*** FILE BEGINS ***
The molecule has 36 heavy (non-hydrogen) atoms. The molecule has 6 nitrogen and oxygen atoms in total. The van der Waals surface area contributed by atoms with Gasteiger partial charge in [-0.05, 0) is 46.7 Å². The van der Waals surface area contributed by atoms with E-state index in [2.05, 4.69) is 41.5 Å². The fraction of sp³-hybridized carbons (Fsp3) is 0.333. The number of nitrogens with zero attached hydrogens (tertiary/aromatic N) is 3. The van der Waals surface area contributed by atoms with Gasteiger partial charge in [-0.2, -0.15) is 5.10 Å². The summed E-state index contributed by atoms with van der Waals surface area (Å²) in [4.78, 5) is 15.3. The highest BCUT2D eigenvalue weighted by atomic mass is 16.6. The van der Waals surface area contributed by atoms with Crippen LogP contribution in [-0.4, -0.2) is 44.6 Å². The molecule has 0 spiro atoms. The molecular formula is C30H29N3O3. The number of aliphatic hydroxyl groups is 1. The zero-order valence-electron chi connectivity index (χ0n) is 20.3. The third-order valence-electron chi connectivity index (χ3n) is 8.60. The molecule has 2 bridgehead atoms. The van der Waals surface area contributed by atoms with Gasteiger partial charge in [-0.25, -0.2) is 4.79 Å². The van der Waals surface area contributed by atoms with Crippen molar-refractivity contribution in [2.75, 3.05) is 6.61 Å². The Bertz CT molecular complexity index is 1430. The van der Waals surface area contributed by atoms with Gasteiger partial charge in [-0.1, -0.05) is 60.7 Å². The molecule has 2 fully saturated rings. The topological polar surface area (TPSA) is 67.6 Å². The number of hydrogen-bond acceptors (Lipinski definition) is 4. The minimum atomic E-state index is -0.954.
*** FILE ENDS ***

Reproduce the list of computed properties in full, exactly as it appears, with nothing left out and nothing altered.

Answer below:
The molecule has 36 heavy (non-hydrogen) atoms. The molecule has 6 nitrogen and oxygen atoms in total. The van der Waals surface area contributed by atoms with Gasteiger partial charge in [-0.05, 0) is 46.7 Å². The van der Waals surface area contributed by atoms with E-state index in [2.05, 4.69) is 41.5 Å². The fraction of sp³-hybridized carbons (Fsp3) is 0.333. The number of nitrogens with zero attached hydrogens (tertiary/aromatic N) is 3. The van der Waals surface area contributed by atoms with Gasteiger partial charge in [-0.2, -0.15) is 5.10 Å². The summed E-state index contributed by atoms with van der Waals surface area (Å²) in [4.78, 5) is 15.3. The highest BCUT2D eigenvalue weighted by atomic mass is 16.6. The van der Waals surface area contributed by atoms with Crippen LogP contribution in [-0.4, -0.2) is 44.6 Å². The molecule has 0 spiro atoms. The molecular formula is C30H29N3O3. The number of aliphatic hydroxyl groups is 1. The zero-order valence-electron chi connectivity index (χ0n) is 20.3. The third-order valence-electron chi connectivity index (χ3n) is 8.60. The molecule has 2 bridgehead atoms. The van der Waals surface area contributed by atoms with Gasteiger partial charge in [-0.25, -0.2) is 4.79 Å². The van der Waals surface area contributed by atoms with Crippen molar-refractivity contribution in [2.75, 3.05) is 6.61 Å². The Bertz CT molecular complexity index is 1430. The van der Waals surface area contributed by atoms with Gasteiger partial charge in [-0.1, -0.05) is 60.7 Å². The molecule has 2 fully saturated rings. The topological polar surface area (TPSA) is 67.6 Å². The number of hydrogen-bond acceptors (Lipinski definition) is 4. The minimum atomic E-state index is -0.954.